News & Events
The ongoing publication of more than 250,000 U.S. Embassy cables through the website known as Wikileaks has, predictably, sparked anger and debate in the realm of international relations. The political, legal, and ethical implications of such a deluge of unauthorized releases has dominated the front pages of the newspapers for weeks.
But those running the site, and its apparent leader, Julian Assange, seem to have become heroes to some fierce, if loosely organized, advocates of Internet freedom. Websites including Mastercard, Amazon, and Paypal have come under attack for withdrawing their services from Wikileaks. For the mysterious cyberattackers—who identify themselves only as "Anonymous"—Wikileaks has become a rallying cause.
Jonathan Zittrain, Professor of Computer Science at the Harvard School of Engineering and Applied Sciences and Professor of Law at Harvard Law School, and Molly Sauter, a research assistant at Harvard's Berkman Center for Internet & Society, this week published a list of responses to some of the biggest (and continually emerging) questions about the leaks and the subsequent cyberattacks.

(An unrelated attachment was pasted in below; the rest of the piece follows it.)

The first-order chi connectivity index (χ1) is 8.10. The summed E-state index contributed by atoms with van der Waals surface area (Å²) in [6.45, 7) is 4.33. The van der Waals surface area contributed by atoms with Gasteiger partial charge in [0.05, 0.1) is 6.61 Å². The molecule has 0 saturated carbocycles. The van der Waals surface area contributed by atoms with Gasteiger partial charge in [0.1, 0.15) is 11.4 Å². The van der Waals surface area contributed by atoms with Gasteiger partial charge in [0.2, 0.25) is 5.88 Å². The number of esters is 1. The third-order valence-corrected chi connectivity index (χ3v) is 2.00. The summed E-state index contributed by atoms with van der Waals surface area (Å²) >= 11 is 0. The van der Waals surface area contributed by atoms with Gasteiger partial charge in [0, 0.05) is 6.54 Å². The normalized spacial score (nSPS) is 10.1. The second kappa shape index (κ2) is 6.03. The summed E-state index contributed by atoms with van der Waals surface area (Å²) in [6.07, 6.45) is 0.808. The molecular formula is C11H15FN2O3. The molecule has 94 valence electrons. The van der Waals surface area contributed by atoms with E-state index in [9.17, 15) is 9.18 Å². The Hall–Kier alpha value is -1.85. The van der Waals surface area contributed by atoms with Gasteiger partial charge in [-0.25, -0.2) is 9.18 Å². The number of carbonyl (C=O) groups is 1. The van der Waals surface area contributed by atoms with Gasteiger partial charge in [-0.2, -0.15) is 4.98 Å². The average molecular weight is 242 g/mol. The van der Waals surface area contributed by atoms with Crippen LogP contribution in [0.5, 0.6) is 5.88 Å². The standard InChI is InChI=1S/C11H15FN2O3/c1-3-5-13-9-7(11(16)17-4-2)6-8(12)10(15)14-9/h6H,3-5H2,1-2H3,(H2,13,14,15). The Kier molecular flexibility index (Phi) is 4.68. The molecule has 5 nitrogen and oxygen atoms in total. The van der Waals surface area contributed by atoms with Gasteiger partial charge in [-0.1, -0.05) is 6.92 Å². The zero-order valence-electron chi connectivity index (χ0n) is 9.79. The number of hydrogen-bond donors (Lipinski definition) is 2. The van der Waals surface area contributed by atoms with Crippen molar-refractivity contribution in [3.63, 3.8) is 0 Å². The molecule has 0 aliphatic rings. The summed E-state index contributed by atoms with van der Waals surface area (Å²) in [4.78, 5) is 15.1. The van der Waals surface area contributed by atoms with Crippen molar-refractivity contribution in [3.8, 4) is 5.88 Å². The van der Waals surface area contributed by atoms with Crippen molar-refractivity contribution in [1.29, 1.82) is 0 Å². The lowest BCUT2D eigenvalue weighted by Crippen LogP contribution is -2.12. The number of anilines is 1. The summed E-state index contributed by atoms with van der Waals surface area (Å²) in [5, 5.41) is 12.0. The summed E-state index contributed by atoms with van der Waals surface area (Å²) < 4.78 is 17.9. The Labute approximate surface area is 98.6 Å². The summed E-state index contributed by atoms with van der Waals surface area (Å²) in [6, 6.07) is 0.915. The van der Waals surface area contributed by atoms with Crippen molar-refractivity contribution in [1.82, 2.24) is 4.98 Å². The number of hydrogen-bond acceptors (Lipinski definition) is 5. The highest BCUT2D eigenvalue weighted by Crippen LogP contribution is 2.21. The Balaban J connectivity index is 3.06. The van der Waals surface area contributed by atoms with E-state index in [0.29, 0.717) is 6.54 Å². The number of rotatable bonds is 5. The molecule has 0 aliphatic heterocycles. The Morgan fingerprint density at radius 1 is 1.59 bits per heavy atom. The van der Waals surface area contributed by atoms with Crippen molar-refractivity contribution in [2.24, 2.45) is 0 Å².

While most newspapers are covering the political fallout of the publicized memos, Zittrain and Sauter weigh in on topics that delve further into the technical and legal aspects of Wikileaks, including: "What happens if Wikileaks gets shut down? Can it be shut down?" "What is the 'insurance' file?""Why did Wikileaks.org stop working as a way to find the site?" and "What are the risks of running a mirror site?"
An initial list of FAQs appeared in Technology Review on December 9, and Zittrain and Sauter have since added new responses to comments posted on Zittrain's blog.
Zittrain, who is also a co-founder of the Berkman Center, is considered an expert on Internet law and has written extensively on digital privacy, intellectual property, net neutrality, and free speech.
He holds a J.D. from Harvard Law School, an M.P.A. from Harvard's Kennedy School of Government, and a B.S. from Yale University. He is also the author of The Future of the Internet—And How to Stop It.
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